• Supporting service users and community partners with funding, resources and  dedicated staff has built capacity and confidence in people to deliver projects  themselves. We’ve seen a blossoming of skills and confidence in service users to  help, contribute and run things for themselves. 
  • Partnerships been the public and voluntary sector has been positive, a less, ‘me  first’ attitude and more around unity and joined up delivery. 

How did this make you feel? 

We feel like our own views have been confirmed. Community groups and service users  have been saying for a long time that grassroots organisations can make a real difference  to service delivery and have the ability to respond to seismic problems at a local level. It’s  good that the evidence is there to show this.  

What have you learned through this? 

We have learnt that we play a highly important role within the community. An  organisation that people can trust and will offer support. 

We have learnt that we can be flexible and adapt very quickly in a crisis. We have also learnt that we were unprepared for the amount of pressure on our staff and  organisation to deliver for the community.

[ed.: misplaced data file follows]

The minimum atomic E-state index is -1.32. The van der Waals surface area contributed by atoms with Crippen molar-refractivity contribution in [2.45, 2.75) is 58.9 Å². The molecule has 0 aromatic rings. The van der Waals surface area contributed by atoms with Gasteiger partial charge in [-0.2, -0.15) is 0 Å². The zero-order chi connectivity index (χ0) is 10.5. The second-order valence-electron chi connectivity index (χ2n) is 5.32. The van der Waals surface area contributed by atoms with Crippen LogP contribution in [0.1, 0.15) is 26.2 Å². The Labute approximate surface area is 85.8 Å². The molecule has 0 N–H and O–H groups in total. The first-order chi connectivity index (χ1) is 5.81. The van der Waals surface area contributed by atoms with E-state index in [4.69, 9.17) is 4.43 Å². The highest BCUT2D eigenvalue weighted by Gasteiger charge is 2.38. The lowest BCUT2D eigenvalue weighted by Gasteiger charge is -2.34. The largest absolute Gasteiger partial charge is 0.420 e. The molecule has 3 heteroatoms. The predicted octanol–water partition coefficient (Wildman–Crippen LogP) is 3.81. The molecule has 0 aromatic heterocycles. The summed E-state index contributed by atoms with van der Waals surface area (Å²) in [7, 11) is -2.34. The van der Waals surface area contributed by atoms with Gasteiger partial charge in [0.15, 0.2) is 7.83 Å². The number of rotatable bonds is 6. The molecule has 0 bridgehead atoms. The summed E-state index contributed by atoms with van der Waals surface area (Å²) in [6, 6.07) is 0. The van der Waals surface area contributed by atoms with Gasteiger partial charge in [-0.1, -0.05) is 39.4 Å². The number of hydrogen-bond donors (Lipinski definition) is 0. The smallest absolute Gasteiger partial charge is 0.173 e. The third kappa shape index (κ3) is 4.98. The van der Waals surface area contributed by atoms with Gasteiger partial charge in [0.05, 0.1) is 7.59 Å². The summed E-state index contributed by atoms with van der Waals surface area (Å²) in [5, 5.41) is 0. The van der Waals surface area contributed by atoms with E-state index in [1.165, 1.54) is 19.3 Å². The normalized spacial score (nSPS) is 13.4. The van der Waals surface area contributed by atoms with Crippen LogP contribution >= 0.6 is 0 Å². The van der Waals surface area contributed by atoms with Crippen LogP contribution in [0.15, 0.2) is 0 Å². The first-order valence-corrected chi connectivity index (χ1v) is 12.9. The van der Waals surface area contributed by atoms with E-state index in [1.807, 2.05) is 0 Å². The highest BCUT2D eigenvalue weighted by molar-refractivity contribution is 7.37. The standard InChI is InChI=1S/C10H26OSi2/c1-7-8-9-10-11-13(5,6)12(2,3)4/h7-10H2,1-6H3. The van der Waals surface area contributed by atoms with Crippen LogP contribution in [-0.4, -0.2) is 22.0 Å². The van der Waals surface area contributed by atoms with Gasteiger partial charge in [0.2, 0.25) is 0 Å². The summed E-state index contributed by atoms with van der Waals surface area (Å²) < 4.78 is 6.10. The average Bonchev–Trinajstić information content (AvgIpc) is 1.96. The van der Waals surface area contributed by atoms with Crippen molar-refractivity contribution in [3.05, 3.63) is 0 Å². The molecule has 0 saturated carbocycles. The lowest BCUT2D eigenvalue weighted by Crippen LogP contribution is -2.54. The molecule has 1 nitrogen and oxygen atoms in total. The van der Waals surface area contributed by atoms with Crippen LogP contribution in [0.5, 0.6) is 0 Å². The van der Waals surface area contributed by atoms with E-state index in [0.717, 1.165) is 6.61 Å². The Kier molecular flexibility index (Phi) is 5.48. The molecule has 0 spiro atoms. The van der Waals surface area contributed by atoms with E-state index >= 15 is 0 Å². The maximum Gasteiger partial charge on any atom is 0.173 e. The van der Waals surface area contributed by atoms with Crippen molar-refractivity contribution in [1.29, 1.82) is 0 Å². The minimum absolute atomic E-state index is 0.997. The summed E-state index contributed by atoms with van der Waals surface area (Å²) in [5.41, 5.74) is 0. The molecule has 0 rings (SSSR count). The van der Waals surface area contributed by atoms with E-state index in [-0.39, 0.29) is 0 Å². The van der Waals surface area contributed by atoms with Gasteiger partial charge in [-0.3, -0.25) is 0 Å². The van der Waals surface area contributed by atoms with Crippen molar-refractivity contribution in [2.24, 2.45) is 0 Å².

We have learnt that funders, statutory organisations can move quickly and have the  resources to commit if they wanted to. 

Anything else you want to tell us? 

On the negative side- 

  • staff are exhausted, often feel isolated, miss social contact with each other and  with service users/wider community. 
  • Staff are working longer hours 

I would like to be more optimistic about what funders, statutory organisations, local and  national governments have learnt from this. I think we have demonstrated now more than  ever that we can be trusted to use resources effectively and with good outcomes for  people. Where are the avenues for us to inform future policy? 

Phase 2 story (Autumn 2020)

Alexandra Krause, Community Engagement Officer Covid-19 / Capacity Building Govanhill Baths Community Trust

What has continued to help keep a focus on what matters for people during the  pandemic? 

  • Ongoing communication with the community groups we supported, listening to  changing needs and aspirations. 
  • Ongoing participation in a number of networks (food relief, mental health,  communication) in Southside Glasgow and beyond. 
  • Ongoing internal monitoring and evaluation of our delivery and targets, adjusting  to demands and carrying capacity.

Are there changes that seem to be lasting longer term and are there things that have  slid back to old ways of doing things?  

Lasting longer: